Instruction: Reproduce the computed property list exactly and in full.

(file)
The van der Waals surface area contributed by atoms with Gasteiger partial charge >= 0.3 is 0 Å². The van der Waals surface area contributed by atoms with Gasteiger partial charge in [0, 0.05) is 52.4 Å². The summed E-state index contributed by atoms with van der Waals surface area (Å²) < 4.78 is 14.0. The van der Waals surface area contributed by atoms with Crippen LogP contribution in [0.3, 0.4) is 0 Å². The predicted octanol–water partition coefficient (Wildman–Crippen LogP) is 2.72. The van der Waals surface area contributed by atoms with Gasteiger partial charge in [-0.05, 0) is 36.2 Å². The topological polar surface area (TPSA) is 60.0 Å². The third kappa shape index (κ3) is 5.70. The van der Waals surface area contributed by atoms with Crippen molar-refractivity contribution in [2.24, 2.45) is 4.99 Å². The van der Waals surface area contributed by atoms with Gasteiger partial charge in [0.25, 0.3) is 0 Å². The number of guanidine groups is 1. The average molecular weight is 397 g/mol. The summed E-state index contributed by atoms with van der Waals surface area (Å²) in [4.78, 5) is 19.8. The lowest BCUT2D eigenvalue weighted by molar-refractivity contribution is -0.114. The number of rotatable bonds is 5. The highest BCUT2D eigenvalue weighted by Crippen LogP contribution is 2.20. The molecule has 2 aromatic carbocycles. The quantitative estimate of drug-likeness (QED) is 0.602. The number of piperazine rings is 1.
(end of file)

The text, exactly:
The van der Waals surface area contributed by atoms with Gasteiger partial charge >= 0.3 is 0 Å². The van der Waals surface area contributed by atoms with Gasteiger partial charge in [0, 0.05) is 52.4 Å². The summed E-state index contributed by atoms with van der Waals surface area (Å²) < 4.78 is 14.0. The van der Waals surface area contributed by atoms with Crippen LogP contribution in [0.3, 0.4) is 0 Å². The predicted octanol–water partition coefficient (Wildman–Crippen LogP) is 2.72. The van der Waals surface area contributed by atoms with Gasteiger partial charge in [-0.05, 0) is 36.2 Å². The topological polar surface area (TPSA) is 60.0 Å². The third kappa shape index (κ3) is 5.70. The van der Waals surface area contributed by atoms with Crippen molar-refractivity contribution in [2.24, 2.45) is 4.99 Å². The van der Waals surface area contributed by atoms with Gasteiger partial charge in [0.25, 0.3) is 0 Å². The number of guanidine groups is 1. The average molecular weight is 397 g/mol. The summed E-state index contributed by atoms with van der Waals surface area (Å²) in [4.78, 5) is 19.8. The lowest BCUT2D eigenvalue weighted by molar-refractivity contribution is -0.114. The number of rotatable bonds is 5. The highest BCUT2D eigenvalue weighted by Crippen LogP contribution is 2.20. The molecule has 2 aromatic carbocycles. The quantitative estimate of drug-likeness (QED) is 0.602. The number of piperazine rings is 1.